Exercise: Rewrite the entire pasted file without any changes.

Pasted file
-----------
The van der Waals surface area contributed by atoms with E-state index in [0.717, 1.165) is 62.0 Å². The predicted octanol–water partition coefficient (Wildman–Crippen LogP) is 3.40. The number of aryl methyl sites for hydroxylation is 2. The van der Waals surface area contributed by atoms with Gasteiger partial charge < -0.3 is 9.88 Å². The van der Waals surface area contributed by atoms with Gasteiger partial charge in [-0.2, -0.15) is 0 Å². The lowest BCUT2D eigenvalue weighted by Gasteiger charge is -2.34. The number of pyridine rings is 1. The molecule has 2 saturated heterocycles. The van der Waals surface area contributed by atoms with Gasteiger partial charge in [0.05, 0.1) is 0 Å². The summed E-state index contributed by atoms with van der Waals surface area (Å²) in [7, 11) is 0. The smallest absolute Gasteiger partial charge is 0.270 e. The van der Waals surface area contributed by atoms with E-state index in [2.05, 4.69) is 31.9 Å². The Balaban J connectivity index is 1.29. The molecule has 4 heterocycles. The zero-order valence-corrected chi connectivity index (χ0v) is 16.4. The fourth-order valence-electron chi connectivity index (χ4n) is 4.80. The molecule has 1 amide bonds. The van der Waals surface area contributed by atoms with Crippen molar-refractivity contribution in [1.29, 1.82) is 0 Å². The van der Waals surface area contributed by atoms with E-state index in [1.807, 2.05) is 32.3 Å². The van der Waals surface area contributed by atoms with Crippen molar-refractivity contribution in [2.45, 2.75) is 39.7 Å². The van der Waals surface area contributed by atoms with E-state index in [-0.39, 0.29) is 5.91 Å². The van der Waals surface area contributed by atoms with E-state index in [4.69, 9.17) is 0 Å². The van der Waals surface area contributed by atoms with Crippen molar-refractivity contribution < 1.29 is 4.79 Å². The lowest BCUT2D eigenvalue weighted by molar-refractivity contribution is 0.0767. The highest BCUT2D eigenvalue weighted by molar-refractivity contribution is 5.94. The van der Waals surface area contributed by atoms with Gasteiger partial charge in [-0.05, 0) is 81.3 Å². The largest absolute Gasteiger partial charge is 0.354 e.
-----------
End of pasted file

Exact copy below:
The van der Waals surface area contributed by atoms with E-state index in [0.717, 1.165) is 62.0 Å². The predicted octanol–water partition coefficient (Wildman–Crippen LogP) is 3.40. The number of aryl methyl sites for hydroxylation is 2. The van der Waals surface area contributed by atoms with Gasteiger partial charge < -0.3 is 9.88 Å². The van der Waals surface area contributed by atoms with Gasteiger partial charge in [-0.2, -0.15) is 0 Å². The lowest BCUT2D eigenvalue weighted by Gasteiger charge is -2.34. The number of pyridine rings is 1. The molecule has 2 saturated heterocycles. The van der Waals surface area contributed by atoms with Gasteiger partial charge in [0.05, 0.1) is 0 Å². The summed E-state index contributed by atoms with van der Waals surface area (Å²) in [7, 11) is 0. The smallest absolute Gasteiger partial charge is 0.270 e. The van der Waals surface area contributed by atoms with E-state index in [2.05, 4.69) is 31.9 Å². The Balaban J connectivity index is 1.29. The molecule has 4 heterocycles. The zero-order valence-corrected chi connectivity index (χ0v) is 16.4. The fourth-order valence-electron chi connectivity index (χ4n) is 4.80. The molecule has 1 amide bonds. The van der Waals surface area contributed by atoms with Crippen molar-refractivity contribution in [1.29, 1.82) is 0 Å². The van der Waals surface area contributed by atoms with E-state index in [1.807, 2.05) is 32.3 Å². The van der Waals surface area contributed by atoms with Crippen molar-refractivity contribution in [2.45, 2.75) is 39.7 Å². The van der Waals surface area contributed by atoms with E-state index in [-0.39, 0.29) is 5.91 Å². The van der Waals surface area contributed by atoms with E-state index in [4.69, 9.17) is 0 Å². The van der Waals surface area contributed by atoms with Crippen molar-refractivity contribution < 1.29 is 4.79 Å². The lowest BCUT2D eigenvalue weighted by molar-refractivity contribution is 0.0767. The highest BCUT2D eigenvalue weighted by molar-refractivity contribution is 5.94. The van der Waals surface area contributed by atoms with Gasteiger partial charge in [-0.05, 0) is 81.3 Å². The largest absolute Gasteiger partial charge is 0.354 e.